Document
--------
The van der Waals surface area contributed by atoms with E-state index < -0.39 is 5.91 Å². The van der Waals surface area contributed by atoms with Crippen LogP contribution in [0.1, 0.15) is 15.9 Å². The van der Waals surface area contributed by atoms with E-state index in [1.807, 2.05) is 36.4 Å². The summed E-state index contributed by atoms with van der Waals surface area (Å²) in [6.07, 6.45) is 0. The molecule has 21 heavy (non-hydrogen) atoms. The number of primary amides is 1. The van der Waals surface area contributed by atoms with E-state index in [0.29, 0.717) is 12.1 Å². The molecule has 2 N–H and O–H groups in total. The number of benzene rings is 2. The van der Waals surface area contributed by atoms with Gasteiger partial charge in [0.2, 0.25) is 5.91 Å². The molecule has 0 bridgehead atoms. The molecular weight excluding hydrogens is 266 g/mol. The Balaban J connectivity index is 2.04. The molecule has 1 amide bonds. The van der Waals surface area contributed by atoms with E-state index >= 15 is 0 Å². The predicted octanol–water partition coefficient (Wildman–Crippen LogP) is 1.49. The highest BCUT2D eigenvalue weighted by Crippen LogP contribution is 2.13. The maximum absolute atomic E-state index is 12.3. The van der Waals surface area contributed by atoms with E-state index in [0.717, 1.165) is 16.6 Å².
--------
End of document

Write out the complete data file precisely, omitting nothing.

The van der Waals surface area contributed by atoms with E-state index < -0.39 is 5.91 Å². The van der Waals surface area contributed by atoms with Crippen LogP contribution in [0.1, 0.15) is 15.9 Å². The van der Waals surface area contributed by atoms with E-state index in [1.807, 2.05) is 36.4 Å². The summed E-state index contributed by atoms with van der Waals surface area (Å²) in [6.07, 6.45) is 0. The molecule has 21 heavy (non-hydrogen) atoms. The number of primary amides is 1. The van der Waals surface area contributed by atoms with E-state index in [0.29, 0.717) is 12.1 Å². The molecule has 2 N–H and O–H groups in total. The number of benzene rings is 2. The van der Waals surface area contributed by atoms with Gasteiger partial charge in [0.2, 0.25) is 5.91 Å². The molecule has 0 bridgehead atoms. The molecular weight excluding hydrogens is 266 g/mol. The Balaban J connectivity index is 2.04. The molecule has 1 amide bonds. The van der Waals surface area contributed by atoms with E-state index >= 15 is 0 Å². The predicted octanol–water partition coefficient (Wildman–Crippen LogP) is 1.49. The highest BCUT2D eigenvalue weighted by Crippen LogP contribution is 2.13. The maximum absolute atomic E-state index is 12.3. The van der Waals surface area contributed by atoms with E-state index in [0.717, 1.165) is 16.6 Å².